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Sunday, April 14, 2024

Care worker ordered to pay back over £40k

A care worker from East London has been ordered to pay back almost £45,000 after she submitted false timesheets for shifts she didn't turn up for and left a resident on his own

A care worker from East London must pay back over £40,000 after she submitted false timesheets and claimed money for shifts she didn’t actually turn up for.

Ann Nelson, of Farm Road, Rainham, was found guilty of fraud by false representation and two additional offences under the Proceeds of Crime Act last month (February 19) at Snaresbrook Crown Court.

Royal London Hospital had sent off a safeguarding alert to Barking and Dagenham Council’s social care department after discovering Ms Nelson and two other carers had not been attending to a resident and his care needs, though timesheets completed by Ms Nelson suggested that they had.

Before they are paid, carers must complete timesheets and fill out the number of days and hours worked.

The man’s care package showed that carers were supposed to visit him four times a day, with two of the visits needing only one carer and the other two needing two carers present.

A council investigation found Ms Nelson had submitted timesheets which had falsely represented the hours of care provided by her and two other carers.

At the end of last year Ms Nelson appeared in court and pleaded guilty to one act of fraud by false representation, and two other offences under the Proceeds of Crime Act where the council sought a confiscation order of just over £40,000.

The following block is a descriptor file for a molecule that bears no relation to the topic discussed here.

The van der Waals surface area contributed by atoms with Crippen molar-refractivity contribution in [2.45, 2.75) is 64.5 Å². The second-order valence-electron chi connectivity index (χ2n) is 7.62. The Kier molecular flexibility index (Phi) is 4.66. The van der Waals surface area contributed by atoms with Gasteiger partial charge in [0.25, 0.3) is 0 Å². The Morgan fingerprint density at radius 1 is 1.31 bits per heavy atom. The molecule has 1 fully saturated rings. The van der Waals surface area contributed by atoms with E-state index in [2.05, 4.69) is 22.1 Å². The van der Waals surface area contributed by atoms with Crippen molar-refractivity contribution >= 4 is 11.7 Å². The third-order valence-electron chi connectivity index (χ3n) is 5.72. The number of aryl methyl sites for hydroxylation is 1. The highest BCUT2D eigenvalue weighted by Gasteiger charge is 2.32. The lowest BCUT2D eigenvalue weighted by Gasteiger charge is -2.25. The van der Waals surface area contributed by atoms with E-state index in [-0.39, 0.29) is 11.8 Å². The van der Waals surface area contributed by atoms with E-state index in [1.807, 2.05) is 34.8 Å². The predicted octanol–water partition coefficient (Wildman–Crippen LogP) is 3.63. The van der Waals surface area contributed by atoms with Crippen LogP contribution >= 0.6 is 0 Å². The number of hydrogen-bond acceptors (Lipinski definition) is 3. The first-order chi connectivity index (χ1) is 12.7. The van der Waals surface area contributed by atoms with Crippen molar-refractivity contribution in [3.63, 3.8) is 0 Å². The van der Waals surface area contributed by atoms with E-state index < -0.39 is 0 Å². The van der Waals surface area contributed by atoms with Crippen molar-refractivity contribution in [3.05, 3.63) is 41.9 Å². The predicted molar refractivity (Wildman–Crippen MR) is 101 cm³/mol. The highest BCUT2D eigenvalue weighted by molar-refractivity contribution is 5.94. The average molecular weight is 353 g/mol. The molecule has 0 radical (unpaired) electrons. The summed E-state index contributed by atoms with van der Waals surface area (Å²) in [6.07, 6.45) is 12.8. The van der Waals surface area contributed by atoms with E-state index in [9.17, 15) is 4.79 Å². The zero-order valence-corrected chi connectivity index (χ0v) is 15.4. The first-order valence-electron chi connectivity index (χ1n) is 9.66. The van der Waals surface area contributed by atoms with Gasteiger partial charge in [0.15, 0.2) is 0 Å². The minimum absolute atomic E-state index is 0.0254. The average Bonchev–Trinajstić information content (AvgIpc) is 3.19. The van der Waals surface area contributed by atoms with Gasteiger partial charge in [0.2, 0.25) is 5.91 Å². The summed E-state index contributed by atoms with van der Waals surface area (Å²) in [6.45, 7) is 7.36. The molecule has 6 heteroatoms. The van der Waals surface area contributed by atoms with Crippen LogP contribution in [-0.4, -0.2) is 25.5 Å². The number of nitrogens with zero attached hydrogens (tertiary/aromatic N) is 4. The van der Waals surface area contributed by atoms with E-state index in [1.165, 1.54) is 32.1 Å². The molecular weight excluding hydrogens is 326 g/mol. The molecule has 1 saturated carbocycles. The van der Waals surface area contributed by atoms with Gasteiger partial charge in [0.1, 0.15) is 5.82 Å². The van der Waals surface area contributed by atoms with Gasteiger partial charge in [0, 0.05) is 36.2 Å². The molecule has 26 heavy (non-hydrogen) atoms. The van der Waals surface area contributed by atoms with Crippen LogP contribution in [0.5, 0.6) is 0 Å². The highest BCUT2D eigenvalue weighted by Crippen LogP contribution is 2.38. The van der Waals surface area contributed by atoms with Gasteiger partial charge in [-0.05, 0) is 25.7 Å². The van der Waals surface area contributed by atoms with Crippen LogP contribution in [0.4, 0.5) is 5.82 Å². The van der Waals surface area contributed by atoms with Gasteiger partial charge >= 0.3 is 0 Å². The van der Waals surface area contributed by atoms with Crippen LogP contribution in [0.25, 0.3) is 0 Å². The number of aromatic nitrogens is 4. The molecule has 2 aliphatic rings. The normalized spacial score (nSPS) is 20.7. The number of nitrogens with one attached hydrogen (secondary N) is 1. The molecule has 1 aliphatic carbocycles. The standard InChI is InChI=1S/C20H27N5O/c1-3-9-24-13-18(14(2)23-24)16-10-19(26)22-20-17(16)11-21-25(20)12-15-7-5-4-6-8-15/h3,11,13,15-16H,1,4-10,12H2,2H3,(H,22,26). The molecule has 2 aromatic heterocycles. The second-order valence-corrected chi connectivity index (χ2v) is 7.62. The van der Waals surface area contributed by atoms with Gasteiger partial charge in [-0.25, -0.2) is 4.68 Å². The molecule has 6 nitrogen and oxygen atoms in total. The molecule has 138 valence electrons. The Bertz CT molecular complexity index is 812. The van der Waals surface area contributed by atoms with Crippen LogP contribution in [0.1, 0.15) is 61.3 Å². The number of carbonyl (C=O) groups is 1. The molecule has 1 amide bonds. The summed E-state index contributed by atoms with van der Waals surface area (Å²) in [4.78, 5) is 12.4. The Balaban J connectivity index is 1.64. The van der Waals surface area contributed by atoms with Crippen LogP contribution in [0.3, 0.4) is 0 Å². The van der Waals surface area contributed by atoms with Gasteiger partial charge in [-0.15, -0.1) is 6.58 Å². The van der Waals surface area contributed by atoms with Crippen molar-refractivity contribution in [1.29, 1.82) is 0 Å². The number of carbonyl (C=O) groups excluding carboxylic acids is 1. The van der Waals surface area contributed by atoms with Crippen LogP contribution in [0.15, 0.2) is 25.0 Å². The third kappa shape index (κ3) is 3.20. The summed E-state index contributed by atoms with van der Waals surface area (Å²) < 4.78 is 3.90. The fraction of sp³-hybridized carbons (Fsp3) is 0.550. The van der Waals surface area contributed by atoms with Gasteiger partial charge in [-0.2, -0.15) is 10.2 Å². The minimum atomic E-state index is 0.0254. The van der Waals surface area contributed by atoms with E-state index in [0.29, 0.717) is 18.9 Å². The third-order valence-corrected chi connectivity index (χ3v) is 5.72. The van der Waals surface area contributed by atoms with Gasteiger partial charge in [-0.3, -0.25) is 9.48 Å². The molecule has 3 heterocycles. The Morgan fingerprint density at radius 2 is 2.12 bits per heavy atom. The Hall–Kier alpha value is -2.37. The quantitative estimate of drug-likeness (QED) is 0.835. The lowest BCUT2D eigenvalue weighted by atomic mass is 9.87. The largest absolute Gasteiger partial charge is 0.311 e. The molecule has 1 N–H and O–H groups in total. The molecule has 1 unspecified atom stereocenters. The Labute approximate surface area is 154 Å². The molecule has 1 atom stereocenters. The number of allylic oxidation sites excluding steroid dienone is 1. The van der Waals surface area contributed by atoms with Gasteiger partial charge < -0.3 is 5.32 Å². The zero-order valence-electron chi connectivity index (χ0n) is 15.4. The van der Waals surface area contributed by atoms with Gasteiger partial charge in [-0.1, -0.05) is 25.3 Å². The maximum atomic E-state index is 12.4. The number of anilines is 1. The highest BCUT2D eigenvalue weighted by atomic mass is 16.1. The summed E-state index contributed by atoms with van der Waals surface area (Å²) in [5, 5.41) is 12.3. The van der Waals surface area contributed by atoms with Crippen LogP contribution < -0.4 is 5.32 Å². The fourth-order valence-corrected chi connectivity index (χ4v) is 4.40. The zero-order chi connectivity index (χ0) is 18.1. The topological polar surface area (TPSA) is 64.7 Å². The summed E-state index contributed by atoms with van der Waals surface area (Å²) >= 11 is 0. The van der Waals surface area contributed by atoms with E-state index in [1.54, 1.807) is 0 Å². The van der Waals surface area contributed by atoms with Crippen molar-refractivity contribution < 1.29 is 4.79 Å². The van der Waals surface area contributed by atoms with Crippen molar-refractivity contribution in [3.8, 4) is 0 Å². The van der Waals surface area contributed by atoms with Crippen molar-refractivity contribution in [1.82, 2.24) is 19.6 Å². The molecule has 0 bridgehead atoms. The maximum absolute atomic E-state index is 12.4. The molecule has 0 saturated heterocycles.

Last month, Ms Nelson was handed a two-year suspended sentence and 15 rehabilitation days and 180 hours unpaid work. She was ordered to pay £40,159.04 to the council within 56 days, as well as additional costs of £4,957.

Maureen Worby, cabinet member for adult social care and health integration at the council, said: “Direct payments allow vulnerable residents in receipt of social care services to receive cash payments from the council and can give those residents greater flexibility and control over the services they receive.

“To then take advantage of someone who has put so much trust in you is not only reprehensible but unacceptable. I am extremely pleased she has had her day in court and will have to refund the proceeds of her crime.”

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